8. I think Blackman’s concern is overwrought:
    “Let’s say a sentencer declines to sentence a juvenile defendant to LWOP because the defendant is not incorrigible. That decision can be baked into the broader element of “discretion.” Could an appeals court reverse a sentence, because the Supreme Court held that incorrigibility was not required? Of course not.”

    If a judge has the discretion to sentence an offender to a lessor sentence that LWOP, and he is inclined to do so he will, he doesn’t need Sotomayor’s nod and a wink to do so. If he is inclined by the facts to sentence the offender to LWOP, then I don’t think Sotomayor’s dissent will sway him either. After all Sotomayor in her own dissent tells us how dissents should be regarded in future rulings: “Justice Scalia’s view did not prevail, however.”

    But I certainly commend Sotomayor for stating the real issue in her conclusion:
    “The question is whether the State, at some point, must consider whether a juvenile offender has demonstrated maturity and rehabilitation sufficient to merit a chance at life
    beyond the prison in which he has grown up. See Graham,
    560 U. S., at 79. For most, the answer is yes.”

    And if Jones really has rehabilitated himself and is truly a different man that the teenager who stabbed his grandfather over a sleepover I would hope the governor would commute his sentence, and give him a chance of life beyond prison. However its not up to the Supreme Court to substitute its judgement in place of the legislature, the judges and juries, and the governor of Mississippi where the procedures clearly comport with the constitution.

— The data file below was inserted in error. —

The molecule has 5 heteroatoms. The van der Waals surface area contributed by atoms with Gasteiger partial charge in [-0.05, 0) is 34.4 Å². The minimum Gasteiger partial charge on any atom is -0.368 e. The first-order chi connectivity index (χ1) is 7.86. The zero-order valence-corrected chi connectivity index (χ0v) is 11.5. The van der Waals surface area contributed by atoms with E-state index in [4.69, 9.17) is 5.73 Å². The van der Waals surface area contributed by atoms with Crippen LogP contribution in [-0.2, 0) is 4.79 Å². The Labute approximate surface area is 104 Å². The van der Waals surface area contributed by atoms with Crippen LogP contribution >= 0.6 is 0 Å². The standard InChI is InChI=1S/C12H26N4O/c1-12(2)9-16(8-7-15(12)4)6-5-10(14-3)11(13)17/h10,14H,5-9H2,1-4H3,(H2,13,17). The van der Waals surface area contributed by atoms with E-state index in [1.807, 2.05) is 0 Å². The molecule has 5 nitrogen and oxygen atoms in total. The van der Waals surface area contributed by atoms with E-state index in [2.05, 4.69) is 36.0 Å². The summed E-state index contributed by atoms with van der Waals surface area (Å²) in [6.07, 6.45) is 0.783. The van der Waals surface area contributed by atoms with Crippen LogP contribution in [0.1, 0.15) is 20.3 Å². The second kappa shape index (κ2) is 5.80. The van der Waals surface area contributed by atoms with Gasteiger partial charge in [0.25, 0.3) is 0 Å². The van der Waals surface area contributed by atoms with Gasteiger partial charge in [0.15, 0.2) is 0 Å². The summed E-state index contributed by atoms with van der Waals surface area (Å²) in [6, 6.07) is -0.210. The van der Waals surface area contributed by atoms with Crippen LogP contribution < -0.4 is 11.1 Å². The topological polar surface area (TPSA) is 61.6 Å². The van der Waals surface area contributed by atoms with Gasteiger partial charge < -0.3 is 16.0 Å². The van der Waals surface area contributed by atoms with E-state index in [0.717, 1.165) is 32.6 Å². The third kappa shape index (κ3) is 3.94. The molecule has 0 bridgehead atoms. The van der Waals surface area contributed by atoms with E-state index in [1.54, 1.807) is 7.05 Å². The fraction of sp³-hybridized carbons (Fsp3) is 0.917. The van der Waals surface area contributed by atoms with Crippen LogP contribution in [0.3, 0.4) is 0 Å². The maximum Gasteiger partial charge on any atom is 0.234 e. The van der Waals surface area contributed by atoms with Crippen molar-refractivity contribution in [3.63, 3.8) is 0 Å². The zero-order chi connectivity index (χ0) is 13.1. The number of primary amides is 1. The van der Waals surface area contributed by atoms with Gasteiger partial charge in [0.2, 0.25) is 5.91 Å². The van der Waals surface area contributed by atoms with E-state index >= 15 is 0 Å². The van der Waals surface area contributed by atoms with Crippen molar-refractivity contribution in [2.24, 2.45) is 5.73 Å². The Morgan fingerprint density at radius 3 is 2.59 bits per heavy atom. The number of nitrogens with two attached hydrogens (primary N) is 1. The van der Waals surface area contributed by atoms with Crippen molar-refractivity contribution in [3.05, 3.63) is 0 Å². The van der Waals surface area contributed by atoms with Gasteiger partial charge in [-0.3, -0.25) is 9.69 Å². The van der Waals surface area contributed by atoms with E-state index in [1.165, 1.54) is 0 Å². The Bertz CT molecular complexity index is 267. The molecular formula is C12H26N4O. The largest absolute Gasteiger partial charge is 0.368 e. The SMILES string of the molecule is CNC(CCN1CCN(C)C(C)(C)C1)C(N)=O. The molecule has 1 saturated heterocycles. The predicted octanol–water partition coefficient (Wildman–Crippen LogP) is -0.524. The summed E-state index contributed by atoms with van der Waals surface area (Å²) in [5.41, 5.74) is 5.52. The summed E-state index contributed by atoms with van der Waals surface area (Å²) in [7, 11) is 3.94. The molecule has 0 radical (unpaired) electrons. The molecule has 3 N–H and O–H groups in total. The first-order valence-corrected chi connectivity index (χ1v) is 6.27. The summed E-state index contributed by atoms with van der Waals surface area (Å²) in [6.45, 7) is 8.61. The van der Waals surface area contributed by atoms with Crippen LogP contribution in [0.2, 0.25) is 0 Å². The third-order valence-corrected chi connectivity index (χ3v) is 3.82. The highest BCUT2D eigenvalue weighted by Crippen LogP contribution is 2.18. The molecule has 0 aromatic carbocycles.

9. “Viva” is Spanish, and “resistance” is French, so the proper phrase would be either “Vive la resistance” or “Viva la resistencia.” Unless this is some parody of the polyglot-speak used by preppie 20-somethings to show off their erudition,

    1. Except that both are sexist because of the “la” word.
      Not sure if it is a pronoun or not, but it definitely is sexist…

    2. The French phrase also has an accent: Vive la résistance.

  10. Here, Justice Sotomayor has opened an entirely new front in the battle over stare decisis: if the Roberts Court is unwilling to formally overrule a precedent, then lower courts should still follow those decisions “faithfully.” Truly, this proposition is remarkable. Justice Sotomayor is inviting trial courts to engage in a judicial resistance of Jones.

    Is she? I think she’s saying that just because the Court ruled that the Constitution does not mandate an inquiry incorrigibility does not mean that a sentencing judge is forbidden from conducting that inquiry.

    Is this a “everything that is not compulsory is forbidden” view of sentencing? Because that would be truly bizarre.